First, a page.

Arlington Gallery aims to elevate DC’s art scene


ARLINGTON, Va. – As we approach the second anniversary of the COVID-19 pandemic, now seems like the best time to reflect on ourselves.

What better way to take stock than to immerse yourself in a gallery of artistically designed mirrors, where YOU are inevitably a component of the appreciated art.

It’s an apt metaphor for the Washington, DC area art scene as a whole. Holding up a mirror, we see our own local art scene engulfed in the shadow of New York where many DC artists have their work for sale and display.

“DC has been and can be an artistic destination. There are so many amazing artists here,” said Friends Art Space owner Margaret Bakke. “We have so many great museums, so many great galleries and yet people still often look to New York for art. DC’s art scene doesn’t get enough press.”

“I really like collectible design, so I thought the mirrors would be a good first exhibit that would be an accessible part of collectible design,” said Margaret Bakke, owner of Friends Art Space.

Collectible design is a concept that incorporates everyday objects into artistic pieces.

“In some I see myself and in others I see something comical that comes back to me like the smiling faces,” said art enthusiast Eve White. “Color and light and how it all comes together.”

Thirteen artists were on display at the Mirror Gallery exhibition which ended in December.

“What I find very unique about this gallery is what Margaret brings to the DC area – the collectible drawings,” said artist Jomo Tariku, whose work was on display.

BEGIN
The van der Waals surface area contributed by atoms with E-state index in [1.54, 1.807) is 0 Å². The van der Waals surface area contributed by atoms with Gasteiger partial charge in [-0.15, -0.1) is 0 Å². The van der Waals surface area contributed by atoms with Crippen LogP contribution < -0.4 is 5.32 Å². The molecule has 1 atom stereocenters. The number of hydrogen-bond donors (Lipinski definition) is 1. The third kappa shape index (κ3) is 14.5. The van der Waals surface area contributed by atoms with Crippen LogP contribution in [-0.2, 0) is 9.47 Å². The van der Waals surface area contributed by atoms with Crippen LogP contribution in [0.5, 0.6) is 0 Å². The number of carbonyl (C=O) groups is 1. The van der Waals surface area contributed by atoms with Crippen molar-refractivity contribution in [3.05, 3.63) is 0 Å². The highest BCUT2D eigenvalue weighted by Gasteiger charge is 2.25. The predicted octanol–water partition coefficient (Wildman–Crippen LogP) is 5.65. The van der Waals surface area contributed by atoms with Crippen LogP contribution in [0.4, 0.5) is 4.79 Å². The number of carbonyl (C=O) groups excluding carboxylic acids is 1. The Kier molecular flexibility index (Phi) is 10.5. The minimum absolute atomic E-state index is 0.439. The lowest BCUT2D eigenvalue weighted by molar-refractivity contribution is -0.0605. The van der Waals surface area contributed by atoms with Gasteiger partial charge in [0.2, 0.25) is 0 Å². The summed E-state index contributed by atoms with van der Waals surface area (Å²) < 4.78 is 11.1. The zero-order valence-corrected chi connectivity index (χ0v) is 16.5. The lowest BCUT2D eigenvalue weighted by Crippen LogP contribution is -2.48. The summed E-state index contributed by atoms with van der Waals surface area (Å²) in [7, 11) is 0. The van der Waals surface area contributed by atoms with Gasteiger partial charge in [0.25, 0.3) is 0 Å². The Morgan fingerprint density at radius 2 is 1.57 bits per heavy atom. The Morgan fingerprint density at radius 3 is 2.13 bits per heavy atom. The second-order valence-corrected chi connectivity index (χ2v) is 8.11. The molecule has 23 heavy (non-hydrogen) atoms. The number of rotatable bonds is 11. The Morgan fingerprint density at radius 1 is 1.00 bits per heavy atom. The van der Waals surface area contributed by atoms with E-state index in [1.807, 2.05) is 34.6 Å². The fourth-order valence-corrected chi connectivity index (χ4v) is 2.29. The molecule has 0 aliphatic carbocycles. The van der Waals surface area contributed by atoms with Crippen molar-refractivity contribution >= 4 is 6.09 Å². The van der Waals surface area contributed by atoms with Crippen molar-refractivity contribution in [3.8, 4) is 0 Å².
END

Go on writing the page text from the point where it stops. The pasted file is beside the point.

“Margaret could have done a lamp show and that would have been exciting too, but the mirrors gave us a chance to see ourselves and each other, so you experience the play on many levels,” White said.

“Things always start small and they blossom so hopefully that’s what it will do for the DC area,” Tariku said.

From Saturday January 29 and until mid-March, Friends Art Space is organizing an exhibition entitled “Earth Mother Bloom”; a collection of pieces for display by Baltimore-based artist Hoesy Corona.

According to the gallery’s description of the upcoming exhibition:

“The intricately layered ponchos are cut from weather-resistant industrial vinyl and finished with woven leather cords around the edges. Their colorful scenes depict mothers and other travelers on their travels. Ponchos have evolved to from wearable sculptures and costume ephemera as part of Corona performances, to archival art pieces for display as an invocation of hope and protection, they recall the precarious and sometimes perilous idea of home and belonging.Each poncho is a wish and a prayer for safety and fulfilment.

Visits to the studio are by appointment only. Contact Margaret Bakke at [email protected] Find out more about Friends Art Space HERE.

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